Saturday, May 31, 2008

Rare Lego Error

Peter got some Lego Technics from Grandma Ann and Grandpa Ike. Lego sets are never missing pieces, because each bag is weighed to 1/100 of a gram. Or so I've been told. I was excited when Peter found 3 of one piece and 1 reflection of the piece, when there should have 2 and 2. Peter was less excited, but thought it was cool that the swapped pieces weigh exactly the same. We thought Legos were packed by robots... maybe some of the robots are turning evil.

Thursday, May 29, 2008


This was our second hospital experience in Norway. Our first experience was a few months ago when Pam fell on ice and broke her thigh. Some of friends congratulated us on milking the socialized medicine system. (In truth, they are billing our insurance companies.)

We had two very different experiences. The first time, we were in the main hospital building, a very old and depresing place. Yesterday a nurse told me the building reminds her of second-world hospitals, maybe in a war zone. At the time I had been in Norway for a month and spoke almost no Norwegian. Consequently, everyone was quite crabby and exasperated with me. Most hospital staff either don't speak English or not so well, or maybe they are tired of foreigners who don't speak the language. Whatever the reason, I was made to feel like a nuisance whenever I needed something. Also, we felt like we got no information the first time. Nurses would tell us only to wait to talk to the doctor, and the doctor did not visit for four days. When he did, he grumbled that Pam had not been moving her leg enough. All in all, apart from the expert surgery, our first experience was quite negative.

This time, we are in the children's building which is ultra-modern and very happy. There's a food room down the hall stocked with things to eat and three or four play rooms on the floor. The staff is friendly and check on us all the time. They're younger too, and speak English quite well, although this time I can speak Norwegian (and was quite pleased that I talked to a lot of people in Norwegian only). We met lots of doctors, more than we needed to I think, but we had plenty of information. The surgery was delayed for a very long time (22 hours), but apart from that we are very pleased with this hospital visit.

Advice for going to the hospital in Norway: (1) speak Norwegian, and (2) be a kid.

Wednesday, May 28, 2008

Peter in Sykehuset

Peter had surgery this morning, 22 hours after arriving at the hospital. Ugh. He did very well, no damage to the muscle, nerves, or vascular system... it's only a flesh wound. An hour after the operation he wanted to walk around but we made him stay in bed. Two hours after the operation he went out walking, and Pam had a hard time keeping him from running and climbing. Yep, he'll be fine if we can get him to take it easy.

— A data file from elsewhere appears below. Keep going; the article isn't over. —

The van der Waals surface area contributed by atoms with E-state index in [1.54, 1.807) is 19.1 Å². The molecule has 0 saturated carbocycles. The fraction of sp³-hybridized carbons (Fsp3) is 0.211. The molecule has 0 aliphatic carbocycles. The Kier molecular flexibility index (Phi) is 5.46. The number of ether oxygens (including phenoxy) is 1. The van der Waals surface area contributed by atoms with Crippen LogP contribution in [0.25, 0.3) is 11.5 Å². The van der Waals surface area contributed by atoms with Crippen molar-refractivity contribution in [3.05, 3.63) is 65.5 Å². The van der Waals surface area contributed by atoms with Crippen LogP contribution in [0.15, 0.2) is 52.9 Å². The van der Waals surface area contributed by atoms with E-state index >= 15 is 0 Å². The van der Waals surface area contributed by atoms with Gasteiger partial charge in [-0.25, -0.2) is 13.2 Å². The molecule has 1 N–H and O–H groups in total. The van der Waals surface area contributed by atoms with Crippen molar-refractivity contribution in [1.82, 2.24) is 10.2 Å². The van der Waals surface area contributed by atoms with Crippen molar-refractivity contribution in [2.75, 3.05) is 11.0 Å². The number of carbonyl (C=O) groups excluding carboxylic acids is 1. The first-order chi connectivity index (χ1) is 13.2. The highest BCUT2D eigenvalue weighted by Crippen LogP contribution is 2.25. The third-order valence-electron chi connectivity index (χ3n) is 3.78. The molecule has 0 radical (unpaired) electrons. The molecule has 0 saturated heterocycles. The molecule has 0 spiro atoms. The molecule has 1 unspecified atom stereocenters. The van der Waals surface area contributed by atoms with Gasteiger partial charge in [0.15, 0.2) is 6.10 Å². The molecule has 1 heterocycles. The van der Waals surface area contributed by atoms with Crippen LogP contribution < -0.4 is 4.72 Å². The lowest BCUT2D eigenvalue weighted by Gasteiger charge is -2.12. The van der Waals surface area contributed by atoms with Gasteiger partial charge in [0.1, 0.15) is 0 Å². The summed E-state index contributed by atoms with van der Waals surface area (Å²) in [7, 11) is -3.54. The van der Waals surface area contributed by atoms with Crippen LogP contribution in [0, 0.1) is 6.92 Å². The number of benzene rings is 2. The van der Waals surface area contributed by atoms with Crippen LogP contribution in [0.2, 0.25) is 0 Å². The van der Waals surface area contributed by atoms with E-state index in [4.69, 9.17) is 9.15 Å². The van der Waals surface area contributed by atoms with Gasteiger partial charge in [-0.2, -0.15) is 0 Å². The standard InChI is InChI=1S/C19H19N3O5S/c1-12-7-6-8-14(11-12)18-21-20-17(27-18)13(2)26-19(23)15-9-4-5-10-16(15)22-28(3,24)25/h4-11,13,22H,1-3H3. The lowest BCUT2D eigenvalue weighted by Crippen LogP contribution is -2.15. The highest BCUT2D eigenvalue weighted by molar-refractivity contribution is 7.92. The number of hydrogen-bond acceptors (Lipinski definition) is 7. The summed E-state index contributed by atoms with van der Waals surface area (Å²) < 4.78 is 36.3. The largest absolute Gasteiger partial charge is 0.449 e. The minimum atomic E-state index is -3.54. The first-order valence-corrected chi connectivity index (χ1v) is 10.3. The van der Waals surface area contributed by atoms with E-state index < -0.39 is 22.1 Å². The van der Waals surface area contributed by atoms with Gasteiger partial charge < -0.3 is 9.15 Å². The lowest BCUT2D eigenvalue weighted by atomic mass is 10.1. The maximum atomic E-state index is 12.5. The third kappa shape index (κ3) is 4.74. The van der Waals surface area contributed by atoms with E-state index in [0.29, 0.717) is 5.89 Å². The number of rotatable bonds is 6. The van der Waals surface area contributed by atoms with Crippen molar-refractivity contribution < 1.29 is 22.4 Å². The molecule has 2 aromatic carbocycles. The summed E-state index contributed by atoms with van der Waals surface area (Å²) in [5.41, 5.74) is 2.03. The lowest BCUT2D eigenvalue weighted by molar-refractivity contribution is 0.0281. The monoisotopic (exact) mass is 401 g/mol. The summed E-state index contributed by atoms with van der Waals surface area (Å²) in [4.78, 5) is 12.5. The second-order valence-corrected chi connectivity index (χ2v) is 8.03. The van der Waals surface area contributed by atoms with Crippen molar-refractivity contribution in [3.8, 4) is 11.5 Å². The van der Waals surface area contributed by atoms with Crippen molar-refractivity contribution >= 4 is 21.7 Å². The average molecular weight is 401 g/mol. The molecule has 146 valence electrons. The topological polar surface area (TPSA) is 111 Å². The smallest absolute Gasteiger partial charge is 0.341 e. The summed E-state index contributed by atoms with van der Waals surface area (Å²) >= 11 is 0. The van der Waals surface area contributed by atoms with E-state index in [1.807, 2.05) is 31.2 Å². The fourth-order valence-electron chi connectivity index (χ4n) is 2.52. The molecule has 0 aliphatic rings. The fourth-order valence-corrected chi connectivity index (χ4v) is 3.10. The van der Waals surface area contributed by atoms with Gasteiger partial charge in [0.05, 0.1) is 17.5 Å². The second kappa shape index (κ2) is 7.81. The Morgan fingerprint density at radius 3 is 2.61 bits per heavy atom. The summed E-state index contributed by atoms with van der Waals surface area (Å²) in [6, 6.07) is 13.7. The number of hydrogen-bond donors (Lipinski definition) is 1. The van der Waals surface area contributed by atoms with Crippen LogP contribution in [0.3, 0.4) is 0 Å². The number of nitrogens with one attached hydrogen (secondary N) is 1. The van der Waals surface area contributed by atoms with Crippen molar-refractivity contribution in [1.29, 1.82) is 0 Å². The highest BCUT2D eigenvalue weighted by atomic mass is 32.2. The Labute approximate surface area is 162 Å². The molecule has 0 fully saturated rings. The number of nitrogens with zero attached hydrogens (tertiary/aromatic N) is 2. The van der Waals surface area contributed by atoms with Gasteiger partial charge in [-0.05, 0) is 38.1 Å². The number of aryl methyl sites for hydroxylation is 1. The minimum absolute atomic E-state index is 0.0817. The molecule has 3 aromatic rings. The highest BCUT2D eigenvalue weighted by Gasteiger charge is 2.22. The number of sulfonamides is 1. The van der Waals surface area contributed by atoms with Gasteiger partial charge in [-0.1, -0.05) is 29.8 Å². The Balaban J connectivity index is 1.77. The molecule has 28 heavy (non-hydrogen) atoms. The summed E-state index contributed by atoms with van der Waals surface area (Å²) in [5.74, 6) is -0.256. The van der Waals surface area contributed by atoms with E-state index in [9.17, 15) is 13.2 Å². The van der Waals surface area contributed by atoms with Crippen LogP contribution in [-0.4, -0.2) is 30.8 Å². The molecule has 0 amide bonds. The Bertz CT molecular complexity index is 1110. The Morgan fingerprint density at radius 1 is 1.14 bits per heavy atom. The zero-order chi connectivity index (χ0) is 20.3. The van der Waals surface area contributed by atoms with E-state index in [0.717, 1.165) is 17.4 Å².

They'll let him leave in the morning, but in typical Norwegian style they'd prefer he stay four more days. In the U.S., they try to hurry you out the door from the hospital. Here they want you to stay and stay. We'll stay one more night.

Here's some pics:

1. Peter being loaded into the ambulance at school. It was big news at school. Many classes made 'god bedring' (good recovery, or good 'bettering') cards for him. Most were addressed "Dear Petter". Petter is the Norwegian version of Peter.

2. The rooms have a TV/video game console built in. Peter had his choice of a stack of Playstation 2 games. He was pretty happy!

3. 4. & 5. Off to the surgical theater. I got to go in to help him get settled. He was pretty excited!

6. & 7. He recovered pretty darn quickly. Here he is eating cornflakes with whipped cream on top, and down in the lobby checking out the candy selection.

8. Wicked! The wound is about 8 cm across and shaped like a Mercedes symbol. That's going to be a very cool scar... Peter is pretty pleased with it.

Peter Falls From Tall Tree, Lands in Hospital

There's always debate at the international school about tree-climbing at recess. The Norwegian way is "let them play... if they get hurt, that's part of learning." The American way is "don't risk anything or we'll get sued!" (How did America go from the land of taking risks to the land of playing it safe?) The international school is a mix of native Norwegians and foreigners, and some parents think kids should be kids and other parents freak out at potential dangers. We're the kind of parents who think kids should climb trees. And as fate would have it, it's our kid that falls.